People who have obtained domestic violence orders may still face attempts by their former partner to vary (change) the conditions of the order. This can be especially complex where children are involved. Courts must consider the wishes of the person the domestic violence order is designed to protect and only agree to the change if it is convinced there will be no negative impact on that person.
Rebecca had taken out a domestic violence order against her former partner Barry in 2018. Towards the end of 2020 Barry applied for a variation to the order, saying a change of conditions was necessary in order for him to see their children. Rebecca attended Caxton’s Domestic and Family Violence Duty Lawyer service. Caxton’s duty lawyer provided Rebecca with legal advice, appeared before the Magistrate and successfully stopped Barry’s efforts to obtain a temporary variation.
Barry’s application to vary the DV order was then adjourned for a hearing in early 2021.
In the time that the domestic violence order had been in place Barry had been found guilty of breaching it 3 times. The breaches included:
- continuously sending Rebecca harassing text messages and emails
- monitoring Rebecca’s movements
- emailing Rebecca’s boss with threats to commit suicide if Rebecca did not respond
- trying to collect the children from daycare without Rebecca’s agreement.
Despite being supportive of her children’s relationship with their father, Rebecca did not feel safe with the variations Barry was seeking. As a result of her experiences Rebecca was knowledgeable about court processes which she drew upon to draft her own affidavit. She then approached Caxton Legal Centre for legal advice about how to ensure her affidavit succinctly represented all of her points in an appropriate format.
Rebecca successfully represented herself at the hearing and the variations that Barry sought were denied. Rebecca was extremely relieved by the outcome.
Shortly after the hearing Rebecca emailed Caxton, stating:
“My deepest thanks for your help with my affidavit. I really appreciate that you listened to all of the details of my story and could put them into words suitable for the court. Caxton is an amazing service!”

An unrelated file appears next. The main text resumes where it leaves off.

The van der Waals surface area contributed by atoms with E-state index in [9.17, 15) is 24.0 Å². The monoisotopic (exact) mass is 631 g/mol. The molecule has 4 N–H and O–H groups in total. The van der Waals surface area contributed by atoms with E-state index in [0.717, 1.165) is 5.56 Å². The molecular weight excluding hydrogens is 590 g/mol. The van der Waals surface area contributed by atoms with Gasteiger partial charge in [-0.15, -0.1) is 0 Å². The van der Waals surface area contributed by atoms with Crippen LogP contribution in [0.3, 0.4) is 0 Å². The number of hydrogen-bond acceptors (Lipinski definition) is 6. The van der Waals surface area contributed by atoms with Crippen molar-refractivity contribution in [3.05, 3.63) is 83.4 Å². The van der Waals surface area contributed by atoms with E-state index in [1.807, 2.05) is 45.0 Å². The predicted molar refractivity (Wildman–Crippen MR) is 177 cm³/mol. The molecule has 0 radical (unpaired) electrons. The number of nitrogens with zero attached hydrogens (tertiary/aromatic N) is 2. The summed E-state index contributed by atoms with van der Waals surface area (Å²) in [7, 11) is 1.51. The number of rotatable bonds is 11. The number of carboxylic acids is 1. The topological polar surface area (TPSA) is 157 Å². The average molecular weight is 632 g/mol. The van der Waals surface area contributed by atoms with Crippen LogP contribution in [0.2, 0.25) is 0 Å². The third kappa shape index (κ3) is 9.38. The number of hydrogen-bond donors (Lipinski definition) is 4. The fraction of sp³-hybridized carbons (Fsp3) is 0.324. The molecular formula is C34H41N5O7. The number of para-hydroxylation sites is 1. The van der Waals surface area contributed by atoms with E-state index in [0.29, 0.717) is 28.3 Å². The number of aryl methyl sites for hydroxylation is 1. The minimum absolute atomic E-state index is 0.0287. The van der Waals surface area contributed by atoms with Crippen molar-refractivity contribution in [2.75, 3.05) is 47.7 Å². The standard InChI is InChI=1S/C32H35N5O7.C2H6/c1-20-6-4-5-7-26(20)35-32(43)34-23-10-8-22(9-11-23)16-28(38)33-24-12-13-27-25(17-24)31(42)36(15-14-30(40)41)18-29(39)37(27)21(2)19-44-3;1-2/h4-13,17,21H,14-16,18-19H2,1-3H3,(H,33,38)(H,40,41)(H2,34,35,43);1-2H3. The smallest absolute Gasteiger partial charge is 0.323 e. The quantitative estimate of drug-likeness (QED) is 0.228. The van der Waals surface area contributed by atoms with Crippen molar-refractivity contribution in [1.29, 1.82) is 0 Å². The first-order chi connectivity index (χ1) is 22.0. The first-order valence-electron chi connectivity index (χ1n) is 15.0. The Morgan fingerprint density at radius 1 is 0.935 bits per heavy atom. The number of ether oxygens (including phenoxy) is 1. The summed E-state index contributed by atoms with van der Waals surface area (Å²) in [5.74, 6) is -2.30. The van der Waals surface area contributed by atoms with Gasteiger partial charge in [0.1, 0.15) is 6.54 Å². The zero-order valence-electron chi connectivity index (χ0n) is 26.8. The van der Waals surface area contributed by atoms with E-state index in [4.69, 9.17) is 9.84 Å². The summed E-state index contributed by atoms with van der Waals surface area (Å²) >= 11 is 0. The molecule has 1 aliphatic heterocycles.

Varying a domestic violence order
The aggrieved, the respondent, a named person, an authorised person, a person acting under another Act or a police officer may make an application to vary a domestic violence order.
Variations may be made to conditions, duration of, or persons named on the order (s 91 DFVP Act). A court can also vary a domestic violence order on its own initiative.
Before varying a domestic violence order, the things that the court must look at include why the order was made, any findings of fact that were made by a magistrate when the order was made and whether there has been compliance with any previous voluntary intervention order.
It must also consider the safety, protection and wellbeing of the people who are protected by the order, the wishes of the aggrieved and, if the variation is to reduce the duration of the order, that there are reasons for doing so (ss 91-92 DFVP Act).
Among other things, the court must be satisfied that the aggrieved has not been pressured into agreeing to the variation (s 92(2)(c) DFVP Act).
Caxton’s Family Law and Domestic and Family Violence Service
Appointments for Caxton Legal Centre’s Family Law Service can be made by telephone on (07) 3214 6333. No appointment is needed for Caxton’s Duty Lawyer Services which assists self-represented clients on the day they attend court. To access this service register with the Court Network staff outside the Domestic Violence Court on Level 6 in the Brisbane Magistrates Court building prior to your hearing.
More information about domestic violence orders can be found on Caxton Legal Centre’s Queensland Law Handbook website.